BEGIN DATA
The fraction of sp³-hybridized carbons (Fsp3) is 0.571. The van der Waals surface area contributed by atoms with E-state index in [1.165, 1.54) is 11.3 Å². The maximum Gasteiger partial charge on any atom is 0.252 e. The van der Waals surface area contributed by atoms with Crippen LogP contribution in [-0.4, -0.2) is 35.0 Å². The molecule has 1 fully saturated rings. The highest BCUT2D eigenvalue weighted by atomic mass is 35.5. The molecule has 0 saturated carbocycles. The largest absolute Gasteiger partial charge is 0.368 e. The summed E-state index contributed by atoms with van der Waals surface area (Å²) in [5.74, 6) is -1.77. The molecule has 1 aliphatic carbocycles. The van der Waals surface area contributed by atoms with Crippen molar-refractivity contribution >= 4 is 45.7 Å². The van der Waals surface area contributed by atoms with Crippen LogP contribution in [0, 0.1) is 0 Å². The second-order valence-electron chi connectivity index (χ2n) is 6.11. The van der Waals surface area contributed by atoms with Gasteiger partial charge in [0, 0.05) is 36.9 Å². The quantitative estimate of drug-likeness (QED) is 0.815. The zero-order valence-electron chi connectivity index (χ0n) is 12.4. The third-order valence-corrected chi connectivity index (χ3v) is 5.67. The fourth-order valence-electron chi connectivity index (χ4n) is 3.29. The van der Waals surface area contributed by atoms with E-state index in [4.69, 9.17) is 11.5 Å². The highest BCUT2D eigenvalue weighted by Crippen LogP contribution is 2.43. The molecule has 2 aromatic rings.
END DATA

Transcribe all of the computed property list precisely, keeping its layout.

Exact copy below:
The fraction of sp³-hybridized carbons (Fsp3) is 0.571. The van der Waals surface area contributed by atoms with E-state index in [1.165, 1.54) is 11.3 Å². The maximum Gasteiger partial charge on any atom is 0.252 e. The van der Waals surface area contributed by atoms with Crippen LogP contribution in [-0.4, -0.2) is 35.0 Å². The molecule has 1 fully saturated rings. The highest BCUT2D eigenvalue weighted by atomic mass is 35.5. The molecule has 0 saturated carbocycles. The largest absolute Gasteiger partial charge is 0.368 e. The summed E-state index contributed by atoms with van der Waals surface area (Å²) in [5.74, 6) is -1.77. The molecule has 1 aliphatic carbocycles. The van der Waals surface area contributed by atoms with Crippen molar-refractivity contribution >= 4 is 45.7 Å². The van der Waals surface area contributed by atoms with Crippen LogP contribution in [0, 0.1) is 0 Å². The second-order valence-electron chi connectivity index (χ2n) is 6.11. The van der Waals surface area contributed by atoms with Gasteiger partial charge in [0, 0.05) is 36.9 Å². The quantitative estimate of drug-likeness (QED) is 0.815. The zero-order valence-electron chi connectivity index (χ0n) is 12.4. The third-order valence-corrected chi connectivity index (χ3v) is 5.67. The fourth-order valence-electron chi connectivity index (χ4n) is 3.29. The van der Waals surface area contributed by atoms with E-state index in [4.69, 9.17) is 11.5 Å². The highest BCUT2D eigenvalue weighted by Crippen LogP contribution is 2.43. The molecule has 2 aromatic rings.